Choosing Fabric for your Baby Quilt Binding

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Choosing fabric for your baby quilt binding is the last and final opportunity to make your statement on your quilt.  Take a good look at the fabrics that you have chosen for your quilt.  Did you make one that is so soft and cuddly that is whispers lullabies, or have you created one that has those loud sounds vibrating that requires your binding to shout back at you?   Either way, choosing the binding for your baby quilt involves searching for just the right color and fabric.  The best part is there is no wrong choice, so enjoy being creative and have fun.

If you have just sat for hours sewing and then hand quilting your baby quilt, you may have a baby quilt binding fabric idea in mind.  Whether or not some idea has come to mind, find a place where you can spread out the entire quilt, on the floor, the bed, or even on a wall.  As you position the binding fabrics, be sure that the same amount or equivalent amount of fabric for the binding width sticks out and check it out by standing back from a distance.

Think about the colors and use these as a road map for choosing the baby quilt binding.  As you look from the distance, view or squint. Find the colors that seem to pop out.   Choose either a particular color or group of colors and repeat them in the binding.   If there is a dominate color in your baby quilt, downplay it and avoid using it in the binding.  Look to see if there is a color that you might need more of, one that is seldom used in the baby quilt, if so, add this one to the baby quilt binding.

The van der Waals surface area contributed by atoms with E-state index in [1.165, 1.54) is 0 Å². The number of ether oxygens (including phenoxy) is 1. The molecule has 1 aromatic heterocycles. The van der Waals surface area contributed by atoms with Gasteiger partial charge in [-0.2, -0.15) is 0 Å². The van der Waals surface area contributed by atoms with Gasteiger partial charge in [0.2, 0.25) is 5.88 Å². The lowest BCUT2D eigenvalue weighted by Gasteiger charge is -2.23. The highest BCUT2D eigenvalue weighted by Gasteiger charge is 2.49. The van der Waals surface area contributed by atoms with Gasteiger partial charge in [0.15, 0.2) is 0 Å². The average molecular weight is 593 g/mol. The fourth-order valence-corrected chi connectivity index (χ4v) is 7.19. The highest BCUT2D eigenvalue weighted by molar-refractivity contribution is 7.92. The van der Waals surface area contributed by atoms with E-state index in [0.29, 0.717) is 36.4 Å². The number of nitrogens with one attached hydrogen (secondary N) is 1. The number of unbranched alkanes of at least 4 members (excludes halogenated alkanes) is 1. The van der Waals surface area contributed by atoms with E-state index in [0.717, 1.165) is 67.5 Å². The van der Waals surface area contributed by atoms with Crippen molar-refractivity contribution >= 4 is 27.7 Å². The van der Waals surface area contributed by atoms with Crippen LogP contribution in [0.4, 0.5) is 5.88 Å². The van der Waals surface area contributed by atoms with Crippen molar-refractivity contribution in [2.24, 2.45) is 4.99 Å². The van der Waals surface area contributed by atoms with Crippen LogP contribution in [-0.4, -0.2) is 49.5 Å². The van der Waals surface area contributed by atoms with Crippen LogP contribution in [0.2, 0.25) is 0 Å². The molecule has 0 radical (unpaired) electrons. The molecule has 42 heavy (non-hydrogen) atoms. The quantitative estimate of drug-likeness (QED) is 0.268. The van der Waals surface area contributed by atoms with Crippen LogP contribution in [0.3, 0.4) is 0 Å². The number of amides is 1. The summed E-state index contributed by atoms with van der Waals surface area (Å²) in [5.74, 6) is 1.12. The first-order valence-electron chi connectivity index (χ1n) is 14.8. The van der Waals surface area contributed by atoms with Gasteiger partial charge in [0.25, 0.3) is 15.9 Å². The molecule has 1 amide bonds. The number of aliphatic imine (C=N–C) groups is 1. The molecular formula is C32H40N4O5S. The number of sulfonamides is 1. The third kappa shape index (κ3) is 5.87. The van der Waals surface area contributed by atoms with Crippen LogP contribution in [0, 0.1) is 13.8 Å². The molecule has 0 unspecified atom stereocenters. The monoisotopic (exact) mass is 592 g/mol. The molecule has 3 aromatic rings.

Opposites do attract, look at the patterns in your baby quilt.  If your quilt has a big and bold pattern, use a small checked border print in your baby quilt border.  Cutting on the bias, adds a geometric touch to fabrics with floral print.  For a quilt with a small print design, use a large printed fabric with lots of color.  This creates movement that is constantly changing and provides a way to put many colors into your baby quilt binding.  This type of quilt binding creates an irregular line and a less precise edge of color.

Stripes and checks are perfect for baby quilt bindings.  If stripes are cut on the bias, the stripe runs diagonally making the binding twirl around the baby quilt’s edge, much like the stripes on a barber pole. A straight grain stripe requires accurate cutting, folding, and sewing but if set parallel to the quilt it will appear to frame the baby quilt.  A striped baby quilt binding sewn perpendicular to the quilt will create a fringelike effect. On the other hand, checks create movement.  Cut carefully on the straight-grain of the fabric and follow the lines.   Yet if you want your baby quilt binding to look more askew using the checks, cut off the grain.

Plaids are very effective on as a baby quilt binding.  If you have a plaid on your quilt, cut the fabric on the bias.  There will be no color change, but the border will gently contrast and add a nice accent to the baby quilt.

Choosing fabric for your baby quilt binding is the last decision you will make for your project, have fun.

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